Opponents of Spokane County’s plans to expand areas where urban growth can occur say they’re concerned about the hiring of an attorney with strong ties to developers.
In January, county commissioners approved the hiring of Stacy Bjordahl to consult with them on growth planning matters. The private practice land-use attorney is paid $200 an hour for services including mediation, negotiation and settlements.
The decision has created some ill will among neighborhood activists pushing to protect areas outside Spokane and Spokane Valley from urban development.
Four challenges have been brought against the county contesting its most recent choices about where urban-style development should occur in unincorporated areas of the county, chiefly bordering the city of Spokane to the north and areas southeast of Spokane Valley.
Those complaints allege the county expanded the growth area without taking enough public input on the effects on the environment or public services like schools and law enforcement, while also promising infrastructure like sewer and roads to private developers at public expense. County commissioners say they followed state law in expanding the boundary and that developers are responsible for the costs of those services.
The cases are set for mediation in May, and the county’s opponents worry that Bjordahl’s involvement in negotiations will tilt the already favorable position with developers even further.
“It’s incestuous,” said Dave Bricklin, a Seattle attorney who’s fought on behalf of several area groups to protect land from development, including a proposed expansion at Mt. Spokane Ski and Snowboard Park. “I’m sure that after this she’s going to go back to work for the development community.”
Bjordahl was not available for comment despite repeated attempts to reach her.
Among her clients are developers interested in building a controversial apartment complex near Wandermere Golf Course and Central Pre-Mix, which has voiced strong opposition to Spokane Valley’s plans to institute a mining moratorium that could affect that business.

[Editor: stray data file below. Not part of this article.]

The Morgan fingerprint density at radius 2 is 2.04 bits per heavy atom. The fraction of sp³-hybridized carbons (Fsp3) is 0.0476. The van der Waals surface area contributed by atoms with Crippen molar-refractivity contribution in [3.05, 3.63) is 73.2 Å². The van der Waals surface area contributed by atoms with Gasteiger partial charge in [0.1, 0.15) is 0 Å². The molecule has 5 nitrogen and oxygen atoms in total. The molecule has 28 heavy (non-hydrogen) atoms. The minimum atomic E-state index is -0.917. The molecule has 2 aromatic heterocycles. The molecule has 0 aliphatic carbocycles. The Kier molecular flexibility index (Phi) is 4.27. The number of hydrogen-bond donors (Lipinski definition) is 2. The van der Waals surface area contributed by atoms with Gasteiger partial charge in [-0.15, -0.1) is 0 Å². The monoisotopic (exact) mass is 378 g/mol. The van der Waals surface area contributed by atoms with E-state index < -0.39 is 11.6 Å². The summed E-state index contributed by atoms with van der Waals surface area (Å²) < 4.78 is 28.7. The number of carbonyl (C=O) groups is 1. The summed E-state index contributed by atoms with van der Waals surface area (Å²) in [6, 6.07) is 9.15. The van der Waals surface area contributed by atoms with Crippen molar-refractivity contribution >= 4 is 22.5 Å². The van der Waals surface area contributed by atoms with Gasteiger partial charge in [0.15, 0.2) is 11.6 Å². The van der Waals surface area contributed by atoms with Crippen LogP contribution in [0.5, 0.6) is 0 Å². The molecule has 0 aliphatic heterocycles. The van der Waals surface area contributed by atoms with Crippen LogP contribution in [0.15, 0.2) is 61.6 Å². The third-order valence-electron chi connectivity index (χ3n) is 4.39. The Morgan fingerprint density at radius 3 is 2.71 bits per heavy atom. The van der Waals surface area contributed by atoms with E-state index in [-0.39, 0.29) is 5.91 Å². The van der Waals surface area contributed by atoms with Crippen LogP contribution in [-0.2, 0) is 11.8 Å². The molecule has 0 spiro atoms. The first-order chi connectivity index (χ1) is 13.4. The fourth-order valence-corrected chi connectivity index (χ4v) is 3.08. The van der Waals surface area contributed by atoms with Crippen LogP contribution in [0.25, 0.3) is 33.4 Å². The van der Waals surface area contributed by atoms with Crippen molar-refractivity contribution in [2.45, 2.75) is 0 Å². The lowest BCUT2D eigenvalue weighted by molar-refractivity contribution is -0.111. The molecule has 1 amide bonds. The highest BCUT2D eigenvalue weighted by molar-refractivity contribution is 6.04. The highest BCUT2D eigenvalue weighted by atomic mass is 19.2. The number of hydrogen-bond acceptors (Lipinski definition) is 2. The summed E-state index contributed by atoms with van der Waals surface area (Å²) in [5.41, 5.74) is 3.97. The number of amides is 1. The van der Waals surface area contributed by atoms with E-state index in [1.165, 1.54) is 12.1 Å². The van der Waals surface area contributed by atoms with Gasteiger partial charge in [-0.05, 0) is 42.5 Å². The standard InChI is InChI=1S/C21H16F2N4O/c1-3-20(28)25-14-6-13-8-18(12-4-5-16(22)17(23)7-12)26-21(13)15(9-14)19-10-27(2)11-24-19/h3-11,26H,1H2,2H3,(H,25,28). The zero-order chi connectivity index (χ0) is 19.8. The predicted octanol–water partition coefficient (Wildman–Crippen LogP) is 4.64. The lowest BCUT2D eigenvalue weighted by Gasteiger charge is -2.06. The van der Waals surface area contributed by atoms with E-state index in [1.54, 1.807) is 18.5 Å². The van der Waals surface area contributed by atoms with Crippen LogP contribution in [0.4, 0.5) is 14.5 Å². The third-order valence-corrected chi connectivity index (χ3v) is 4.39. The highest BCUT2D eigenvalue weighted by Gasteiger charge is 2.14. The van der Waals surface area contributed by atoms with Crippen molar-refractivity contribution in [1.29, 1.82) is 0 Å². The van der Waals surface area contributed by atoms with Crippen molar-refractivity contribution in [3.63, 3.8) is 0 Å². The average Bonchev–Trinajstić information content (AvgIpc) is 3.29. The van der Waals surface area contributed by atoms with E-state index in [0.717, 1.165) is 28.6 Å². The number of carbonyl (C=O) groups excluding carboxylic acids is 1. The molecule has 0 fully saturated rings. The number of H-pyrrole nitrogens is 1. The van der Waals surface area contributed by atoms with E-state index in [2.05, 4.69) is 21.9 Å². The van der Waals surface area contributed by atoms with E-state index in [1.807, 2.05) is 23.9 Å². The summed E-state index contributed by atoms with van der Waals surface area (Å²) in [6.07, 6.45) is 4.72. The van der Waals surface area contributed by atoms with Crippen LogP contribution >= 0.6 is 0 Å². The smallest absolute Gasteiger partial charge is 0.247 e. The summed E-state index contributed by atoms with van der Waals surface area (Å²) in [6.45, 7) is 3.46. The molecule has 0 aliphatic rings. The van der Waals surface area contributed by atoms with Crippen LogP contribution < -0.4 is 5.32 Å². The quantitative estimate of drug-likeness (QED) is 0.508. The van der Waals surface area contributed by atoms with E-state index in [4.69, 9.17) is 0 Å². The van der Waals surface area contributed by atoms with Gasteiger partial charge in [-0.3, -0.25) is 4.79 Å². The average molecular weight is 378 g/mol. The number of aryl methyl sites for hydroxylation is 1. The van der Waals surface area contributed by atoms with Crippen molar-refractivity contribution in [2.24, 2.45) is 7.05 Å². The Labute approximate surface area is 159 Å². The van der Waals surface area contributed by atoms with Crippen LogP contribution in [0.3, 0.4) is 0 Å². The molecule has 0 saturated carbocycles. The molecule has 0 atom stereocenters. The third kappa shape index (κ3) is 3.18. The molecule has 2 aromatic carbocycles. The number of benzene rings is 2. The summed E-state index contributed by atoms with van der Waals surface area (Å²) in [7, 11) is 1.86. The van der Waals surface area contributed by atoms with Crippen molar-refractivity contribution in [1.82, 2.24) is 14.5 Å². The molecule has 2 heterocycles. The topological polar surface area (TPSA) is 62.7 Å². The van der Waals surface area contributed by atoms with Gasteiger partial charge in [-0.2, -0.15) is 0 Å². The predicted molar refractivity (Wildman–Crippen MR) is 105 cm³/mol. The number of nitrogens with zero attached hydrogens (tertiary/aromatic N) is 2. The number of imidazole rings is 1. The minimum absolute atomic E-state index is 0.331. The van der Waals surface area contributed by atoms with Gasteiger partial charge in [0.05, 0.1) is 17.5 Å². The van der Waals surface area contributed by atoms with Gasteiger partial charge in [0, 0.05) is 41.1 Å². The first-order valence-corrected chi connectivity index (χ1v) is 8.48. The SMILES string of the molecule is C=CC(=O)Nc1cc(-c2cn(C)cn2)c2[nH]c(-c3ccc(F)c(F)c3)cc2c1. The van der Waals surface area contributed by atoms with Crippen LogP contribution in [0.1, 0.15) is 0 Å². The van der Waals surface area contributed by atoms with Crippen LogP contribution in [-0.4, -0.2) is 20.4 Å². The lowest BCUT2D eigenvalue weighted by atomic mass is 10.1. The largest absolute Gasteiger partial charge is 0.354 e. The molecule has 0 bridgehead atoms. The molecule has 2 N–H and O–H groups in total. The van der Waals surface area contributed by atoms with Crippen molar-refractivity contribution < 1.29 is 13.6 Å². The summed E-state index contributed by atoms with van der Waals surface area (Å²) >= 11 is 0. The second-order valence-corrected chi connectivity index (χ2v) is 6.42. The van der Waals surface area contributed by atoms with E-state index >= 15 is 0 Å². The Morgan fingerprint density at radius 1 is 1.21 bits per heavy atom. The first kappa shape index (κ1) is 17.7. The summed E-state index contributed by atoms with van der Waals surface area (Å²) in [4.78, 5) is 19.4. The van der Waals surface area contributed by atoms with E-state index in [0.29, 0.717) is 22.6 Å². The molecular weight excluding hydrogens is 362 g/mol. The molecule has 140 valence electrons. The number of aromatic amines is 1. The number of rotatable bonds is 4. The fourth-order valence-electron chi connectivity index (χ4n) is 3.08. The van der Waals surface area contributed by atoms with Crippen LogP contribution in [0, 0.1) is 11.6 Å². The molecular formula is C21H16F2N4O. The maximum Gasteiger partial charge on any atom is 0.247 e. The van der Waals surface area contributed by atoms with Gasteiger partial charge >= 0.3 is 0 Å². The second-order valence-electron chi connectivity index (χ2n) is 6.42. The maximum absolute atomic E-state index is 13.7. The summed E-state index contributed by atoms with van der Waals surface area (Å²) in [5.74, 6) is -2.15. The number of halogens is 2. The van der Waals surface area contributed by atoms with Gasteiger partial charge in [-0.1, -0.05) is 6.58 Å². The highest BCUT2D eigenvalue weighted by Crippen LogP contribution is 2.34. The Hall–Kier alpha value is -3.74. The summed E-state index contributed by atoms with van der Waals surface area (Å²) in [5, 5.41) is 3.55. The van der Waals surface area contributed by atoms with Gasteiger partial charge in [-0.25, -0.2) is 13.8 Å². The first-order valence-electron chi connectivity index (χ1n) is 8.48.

Spokane County Commissioner Al French said he’s aware Bjordahl may come with conflicts of interest. But he said her previous experience as a county planner and knowledge of the county’s comprehensive development plan made her an ideal candidate to stand in for longtime county land-use attorney Dave Huber, who retired last year.
“Land-use law is very specific,” he said. “It’s not as though you could take somebody out of the courtroom that’s on civil matters without a massive learning curve.”
Fellow Commissioner Todd Mielke also said the four cases Bjordahl has been hired to advise the county on involve narrow questions of law.
“The outstanding litigation that we have is very finite in scope, and there’s not a lot of land-use attorneys in this town,” said Mielke, adding that environmental and neighborhood groups typically hire lawyers from Western Washington, and the county wanted to keep its costs down by hiring local.
But Rick Eichstaedt, executive director of the Center for Justice, said Huber’s departure was announced long ago and the county has had plenty of time to name a permanent replacement less tied to private developers.
“It seems a little odd that they haven’t hired somebody,” he said.
The Center for Justice is one of the groups challenging the county’s urban-growth plans, along with neighborhood activists and Futurewise.
Tim Trohimivich, director of planning and law for Futurewise, said Bjordahl’s involvement with the county may allow her to negotiate in growth boundary discussions on behalf of private clients who have legally been denied a voice in the talks.
The Eastern Washington Growth Management Hearings Board, which is holding hearings to determine if the county complied with state law, ruled that two limited liability corporations that have bought land affected by the boundary revision would not be allowed to participate in negotiations.
But those two corporations have retained Bjordahl as their attorney, and Trohimivich said he worries those companies’ wishes could make their way to the negotiating table, despite the board’s order.
“It’s possible through mediation that we might be able to agree to a settlement that the other party agrees with, but that might not make sense for Bjordahl’s private clients,” Trohimivich said.
Kathy Miotke, president of the Neighborhood Alliance of Spokane County and a named opponent in one of the cases Bjordahl has been hired to handle, said she understands the county has the ability to hire whatever legal counsel they choose. But she said she was surprised by Bjordahl’s selection.
“My main concern is that Stacy Bjordahl really is a developer’s attorney,” she said. “The county might be hard-pressed to accept any mediation that adversely affects developers’ interests.”
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